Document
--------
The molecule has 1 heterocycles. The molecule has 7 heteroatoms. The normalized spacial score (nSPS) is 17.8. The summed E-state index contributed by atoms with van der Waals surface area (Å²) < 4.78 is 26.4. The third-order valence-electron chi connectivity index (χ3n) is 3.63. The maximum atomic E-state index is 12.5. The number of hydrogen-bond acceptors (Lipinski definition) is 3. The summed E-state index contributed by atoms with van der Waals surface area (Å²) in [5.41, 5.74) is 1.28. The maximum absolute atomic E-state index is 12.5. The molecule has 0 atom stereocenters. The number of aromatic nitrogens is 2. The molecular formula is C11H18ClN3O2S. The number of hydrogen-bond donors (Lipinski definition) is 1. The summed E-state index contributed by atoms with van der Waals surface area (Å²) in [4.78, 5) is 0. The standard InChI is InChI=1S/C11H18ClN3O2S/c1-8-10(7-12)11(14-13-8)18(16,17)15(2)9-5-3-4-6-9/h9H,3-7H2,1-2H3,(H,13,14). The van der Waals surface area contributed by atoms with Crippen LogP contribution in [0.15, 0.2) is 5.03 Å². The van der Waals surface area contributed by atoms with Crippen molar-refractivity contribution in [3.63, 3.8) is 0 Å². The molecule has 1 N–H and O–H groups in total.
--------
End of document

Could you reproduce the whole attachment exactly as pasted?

The molecule has 1 heterocycles. The molecule has 7 heteroatoms. The normalized spacial score (nSPS) is 17.8. The summed E-state index contributed by atoms with van der Waals surface area (Å²) < 4.78 is 26.4. The third-order valence-electron chi connectivity index (χ3n) is 3.63. The maximum atomic E-state index is 12.5. The number of hydrogen-bond acceptors (Lipinski definition) is 3. The summed E-state index contributed by atoms with van der Waals surface area (Å²) in [5.41, 5.74) is 1.28. The maximum absolute atomic E-state index is 12.5. The molecule has 0 atom stereocenters. The number of aromatic nitrogens is 2. The molecular formula is C11H18ClN3O2S. The number of hydrogen-bond donors (Lipinski definition) is 1. The summed E-state index contributed by atoms with van der Waals surface area (Å²) in [4.78, 5) is 0. The standard InChI is InChI=1S/C11H18ClN3O2S/c1-8-10(7-12)11(14-13-8)18(16,17)15(2)9-5-3-4-6-9/h9H,3-7H2,1-2H3,(H,13,14). The van der Waals surface area contributed by atoms with Crippen LogP contribution in [0.15, 0.2) is 5.03 Å². The van der Waals surface area contributed by atoms with Crippen molar-refractivity contribution in [3.63, 3.8) is 0 Å². The molecule has 1 N–H and O–H groups in total.